As shown in FIG. 1 the studs are to be mounted with their drive surfaces 31 in the orientations shown. Specifically, their drive lines DL are generally oriented with the longitudinal drive axis of the sole, corresponding to the line of action of the foot when running. At the forefoot the drive surfaces 31 are directed rearwardly to provide grip upon acceleration. At the rearfoot the drive surfaces are directed forwardly to provide grip in slower running and on deceleration, when the heel plays a more important part.
To assure these desired orientations when fitting the studs, each stud-receiving region of the sole has, in addition to the flat area 25 and the threaded socket 24, a hole 26 of the same cross-sectional shape as of the lug 35 on the stud body, and positioned relative to the screw hole 24 when shaping the sole so that the median line through the two corresponds with the desired drive line direction for each stud, as seen by comparing FIG. 3 and FIG. 1.
To fit the stud, the stud body 3 is aligned over the fixing region 25, the lug 35 pushed down into the recess 26 of the sole and the bolt 4 inserted and screwed home. Alternatively the stud and bolt may be introduced together and the bolt initially engaged before manoeuvring the lug 35 into the hole 26; the bolt 4 and stud body 3 are axially relatively slidable to permit this. There are helpful visual indicators: firstly the crescent flange 36 on the drive face on the stud is easily matched with the correspondingly-shaped crescent recess 26 in the sole; secondly the flat regions 25 on the sole have shaped outlines corresponding to the stud base outlines seen in FIGS. 2(b),(c).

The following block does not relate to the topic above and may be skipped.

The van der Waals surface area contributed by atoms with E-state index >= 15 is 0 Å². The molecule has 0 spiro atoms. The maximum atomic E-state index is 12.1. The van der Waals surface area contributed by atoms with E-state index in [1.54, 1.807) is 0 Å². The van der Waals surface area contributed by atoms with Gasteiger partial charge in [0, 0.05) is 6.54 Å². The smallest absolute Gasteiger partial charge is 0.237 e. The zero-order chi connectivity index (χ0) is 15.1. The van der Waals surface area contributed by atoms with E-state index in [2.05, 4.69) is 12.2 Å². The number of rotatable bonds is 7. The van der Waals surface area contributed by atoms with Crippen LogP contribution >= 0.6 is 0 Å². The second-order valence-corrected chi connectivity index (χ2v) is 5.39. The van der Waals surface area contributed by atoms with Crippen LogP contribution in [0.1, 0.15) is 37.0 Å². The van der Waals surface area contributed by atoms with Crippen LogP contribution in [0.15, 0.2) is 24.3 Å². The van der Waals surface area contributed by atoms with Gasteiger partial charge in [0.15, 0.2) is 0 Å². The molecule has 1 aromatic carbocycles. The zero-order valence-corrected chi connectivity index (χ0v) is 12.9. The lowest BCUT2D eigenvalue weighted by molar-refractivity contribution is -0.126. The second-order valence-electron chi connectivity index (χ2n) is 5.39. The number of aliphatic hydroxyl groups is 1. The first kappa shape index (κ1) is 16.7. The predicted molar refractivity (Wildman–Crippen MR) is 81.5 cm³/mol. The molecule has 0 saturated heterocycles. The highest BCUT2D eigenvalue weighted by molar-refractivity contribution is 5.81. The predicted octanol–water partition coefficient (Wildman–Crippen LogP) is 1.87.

The bolt 4 is then tightened down using the spanner; its head 42 is partly recessed within the top of the stud body and retains the stud body by engagement against an upward shoulder 51 near the top of the bore 50. Recessing the bolt head 42 reduces its non-directional contribution to the stud's flow characteristics.
FIG. 4 shows a second form of stud differing from that previously described only in the form of its locating lug 35 a. This is a rib in the form of an arc of a circle concentric with the bolt hole 50. It is for use with soles having complementary arcuate recesses. Having explained how the stud's fixing system assures orientation of the studs' perpendicular drive surfaces 31 along the drive lines of the sole, we return to complete the description of the stud body's other features.